‘National crisis’: Dutton pleads with PM

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Peter Dutton has urgently pleaded with the Prime Minister to travel to Alice Springs with him “tomorrow” to address the crime crisis.

The Opposition Leader said there was no national matter more urgent at present than the unfolding “tragedy”, and that all stops must be pulled out to restore law and order.

It follows a meeting between mayor Matt Paterson and Attorney-General Mark Dreyfus last week, in which help from the Australian Federal Police was asked for but denied.

A spokesperson for Mr Dreyfus said it was a matter for the NT government, but that he had met with Mr Paterson to “hear his concerns”.

Mr Paterson told Sky News on Monday that he couldn’t put into words “the level of anxiety in the community right now”.

Mr Dutton said all sides of government should be working together to urgently find a solution to the crisis that has been escalating “for months”.

A group of a dozen men and women engage in conflict brandishing weapons – including machetes and baseball bats – outside The Gap View Hotel in Alice Springs last year.A group of a dozen men and women engage in conflict brandishing weapons – including machetes and baseball bats – outside The Gap View Hotel in Alice Springs last year.The Central Australian Aboriginal Media Association's is one of many Alice Springs offices that have been vandalised recently. Picture: SuppliedThe Central Australian Aboriginal Media Association’s is one of many Alice Springs offices that have been vandalised recently. Picture: SuppliedAs have restaurants and cafes. Picture: Facebook / Action for Alice 2020As have restaurants and cafes. Picture: Facebook / Action for Alice 2020

“This is beyond the capacity of the NT government. They are overwhelmed – police and emergency service workers are all completely and utterly exhausted,” Mr Dutton told Sky News.

“I have told the Prime Minister we would support any measure, any expense required frankly to restore law and order and to help normalise the situation.

“If this was unfolding in Melbourne or NSW or in Brisbane – it wouldn’t be tolerated.

“We’re talking about multiple cases of children being sexually and physically assaulted each night … These kids don’t want to go back to their family environments, so they’re staying out at night and committing crime … and not attending school.”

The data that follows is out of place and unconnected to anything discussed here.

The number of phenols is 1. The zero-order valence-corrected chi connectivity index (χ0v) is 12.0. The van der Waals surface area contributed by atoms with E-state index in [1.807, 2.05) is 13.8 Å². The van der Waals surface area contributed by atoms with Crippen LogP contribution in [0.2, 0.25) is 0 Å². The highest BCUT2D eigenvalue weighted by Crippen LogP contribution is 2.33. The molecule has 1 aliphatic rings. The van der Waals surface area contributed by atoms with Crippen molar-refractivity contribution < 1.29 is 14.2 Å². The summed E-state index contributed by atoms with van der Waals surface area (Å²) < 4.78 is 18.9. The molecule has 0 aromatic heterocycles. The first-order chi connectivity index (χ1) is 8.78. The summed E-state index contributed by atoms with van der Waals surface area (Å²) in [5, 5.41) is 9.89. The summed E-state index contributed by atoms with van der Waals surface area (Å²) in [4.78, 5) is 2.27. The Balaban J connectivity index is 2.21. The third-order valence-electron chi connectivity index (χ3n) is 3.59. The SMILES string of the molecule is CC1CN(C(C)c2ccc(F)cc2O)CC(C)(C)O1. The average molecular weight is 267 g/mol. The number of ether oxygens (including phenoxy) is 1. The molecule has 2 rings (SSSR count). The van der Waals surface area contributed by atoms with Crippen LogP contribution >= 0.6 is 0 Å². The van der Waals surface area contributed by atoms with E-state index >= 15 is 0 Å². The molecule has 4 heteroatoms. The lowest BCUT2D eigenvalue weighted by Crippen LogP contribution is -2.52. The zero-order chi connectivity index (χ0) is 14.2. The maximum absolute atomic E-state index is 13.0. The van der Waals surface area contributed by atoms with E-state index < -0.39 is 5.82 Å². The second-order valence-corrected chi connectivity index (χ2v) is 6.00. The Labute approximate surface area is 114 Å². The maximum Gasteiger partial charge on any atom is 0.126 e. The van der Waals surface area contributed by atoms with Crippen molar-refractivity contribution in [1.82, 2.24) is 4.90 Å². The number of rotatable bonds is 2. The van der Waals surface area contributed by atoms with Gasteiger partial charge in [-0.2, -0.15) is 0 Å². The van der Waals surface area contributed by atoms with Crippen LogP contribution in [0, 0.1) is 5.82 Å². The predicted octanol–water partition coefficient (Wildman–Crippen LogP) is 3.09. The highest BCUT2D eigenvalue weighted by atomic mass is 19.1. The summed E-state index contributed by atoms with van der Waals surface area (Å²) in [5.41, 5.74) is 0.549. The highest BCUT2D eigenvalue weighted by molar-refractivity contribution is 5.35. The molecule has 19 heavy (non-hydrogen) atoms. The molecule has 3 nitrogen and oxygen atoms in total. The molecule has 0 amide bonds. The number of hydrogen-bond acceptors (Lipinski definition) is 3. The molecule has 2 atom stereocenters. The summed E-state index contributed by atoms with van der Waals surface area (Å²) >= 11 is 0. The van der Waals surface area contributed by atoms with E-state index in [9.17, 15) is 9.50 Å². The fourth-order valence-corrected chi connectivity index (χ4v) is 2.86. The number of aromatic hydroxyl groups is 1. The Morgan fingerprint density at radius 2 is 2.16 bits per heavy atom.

Mr Paterson said people were too scared to go shopping, and even afraid to go to sleep in their own beds, because there had been so many experiences of people waking up to armed intruders in their bedroom.

“The level of anxiety in the community right now is very, very hard to explain,” he said.

A government spokesperson said reports about the level of crime in Alice Springs were “concerning”.

“The Minister for Indigenous Australians visited Alice Springs in November. She met with community groups and discussed many matters relating to the community and the surrounding areas,” the spokesperson said.

“We are focused on working in partnership with the NT government and the local community, because we know that the best solutions come from local communities themselves.”

Mr Paterson said kids needed to be taken off the street “for their own safety”.

“Up to 200 or 300 kids are on the street every night causing mayhem. But you have to understand that it’s probably safer for the kids to be on the street than at home due to DV, alcohol… so yes, we need to have a conversation about taking kids off the street and… actually wrapping around services to show these kids that they are loved,” he said.

“They just feel like everyone is against them. That’s not the case, but we need to look after them.”

Mr Dutton said living in the shadow of the Stolen Generation made having conversations about removing children from challenging environments all the more difficult.

Opposition leader Peter Dutton MP said he would fly with the Prime Minister ‘tomorrow’ to address the Alice Springs crisis. Picture: NCA NewsWire / Martin OllmanOpposition leader Peter Dutton MP said he would fly with the Prime Minister ‘tomorrow’ to address the Alice Springs crisis. Picture: NCA NewsWire / Martin Ollman

Mr Dutton said Mr Albanese should fly with him to Alice Springs “tomorrow” and the first point of business should be reinstating alcohol bans.

While it’s unlikely the Prime Minister will travel to Alice Springs on Tuesday, he will visit soon.

In the meantime, Mr Dutton said there were a few things Mr Albanese could do.

“He can (re-) implement the grog ban immediately – we will support any parliamentary process,” Mr Dutton said.

“He can send the AFP and provide funding for family services.

“We must normalise the situation, because if we don’t do that we’re chasing our tails.

“This needs significant intervention.”

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